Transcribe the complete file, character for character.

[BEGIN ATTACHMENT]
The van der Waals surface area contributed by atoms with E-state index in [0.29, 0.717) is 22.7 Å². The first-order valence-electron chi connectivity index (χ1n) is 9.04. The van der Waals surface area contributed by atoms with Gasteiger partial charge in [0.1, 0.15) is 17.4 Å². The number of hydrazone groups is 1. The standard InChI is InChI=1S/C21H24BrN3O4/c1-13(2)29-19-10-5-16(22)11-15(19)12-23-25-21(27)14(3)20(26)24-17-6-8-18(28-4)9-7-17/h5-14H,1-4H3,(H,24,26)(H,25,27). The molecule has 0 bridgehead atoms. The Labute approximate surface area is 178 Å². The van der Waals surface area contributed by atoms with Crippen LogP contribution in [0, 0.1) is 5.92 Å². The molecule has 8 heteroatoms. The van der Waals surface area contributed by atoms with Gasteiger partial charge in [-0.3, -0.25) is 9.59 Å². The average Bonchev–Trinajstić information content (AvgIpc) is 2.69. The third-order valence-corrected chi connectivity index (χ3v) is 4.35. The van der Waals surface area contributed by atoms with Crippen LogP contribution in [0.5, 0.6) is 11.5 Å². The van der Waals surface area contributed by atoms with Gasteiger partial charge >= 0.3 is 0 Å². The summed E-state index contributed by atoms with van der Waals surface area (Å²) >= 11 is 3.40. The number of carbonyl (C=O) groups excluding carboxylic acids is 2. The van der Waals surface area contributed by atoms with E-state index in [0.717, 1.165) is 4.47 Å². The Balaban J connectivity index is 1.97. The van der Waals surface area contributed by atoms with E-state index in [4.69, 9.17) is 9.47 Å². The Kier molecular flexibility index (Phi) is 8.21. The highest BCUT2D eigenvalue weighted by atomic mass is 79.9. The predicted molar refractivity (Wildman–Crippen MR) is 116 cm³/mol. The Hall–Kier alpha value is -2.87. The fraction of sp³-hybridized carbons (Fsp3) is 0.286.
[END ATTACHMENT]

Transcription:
The van der Waals surface area contributed by atoms with E-state index in [0.29, 0.717) is 22.7 Å². The first-order valence-electron chi connectivity index (χ1n) is 9.04. The van der Waals surface area contributed by atoms with Gasteiger partial charge in [0.1, 0.15) is 17.4 Å². The number of hydrazone groups is 1. The standard InChI is InChI=1S/C21H24BrN3O4/c1-13(2)29-19-10-5-16(22)11-15(19)12-23-25-21(27)14(3)20(26)24-17-6-8-18(28-4)9-7-17/h5-14H,1-4H3,(H,24,26)(H,25,27). The molecule has 0 bridgehead atoms. The Labute approximate surface area is 178 Å². The van der Waals surface area contributed by atoms with Crippen LogP contribution in [0, 0.1) is 5.92 Å². The molecule has 8 heteroatoms. The van der Waals surface area contributed by atoms with Gasteiger partial charge in [-0.3, -0.25) is 9.59 Å². The average Bonchev–Trinajstić information content (AvgIpc) is 2.69. The third-order valence-corrected chi connectivity index (χ3v) is 4.35. The van der Waals surface area contributed by atoms with Crippen LogP contribution in [0.5, 0.6) is 11.5 Å². The van der Waals surface area contributed by atoms with Gasteiger partial charge >= 0.3 is 0 Å². The summed E-state index contributed by atoms with van der Waals surface area (Å²) >= 11 is 3.40. The number of carbonyl (C=O) groups excluding carboxylic acids is 2. The van der Waals surface area contributed by atoms with E-state index in [0.717, 1.165) is 4.47 Å². The Balaban J connectivity index is 1.97. The van der Waals surface area contributed by atoms with E-state index in [4.69, 9.17) is 9.47 Å². The Kier molecular flexibility index (Phi) is 8.21. The highest BCUT2D eigenvalue weighted by atomic mass is 79.9. The predicted molar refractivity (Wildman–Crippen MR) is 116 cm³/mol. The Hall–Kier alpha value is -2.87. The fraction of sp³-hybridized carbons (Fsp3) is 0.286.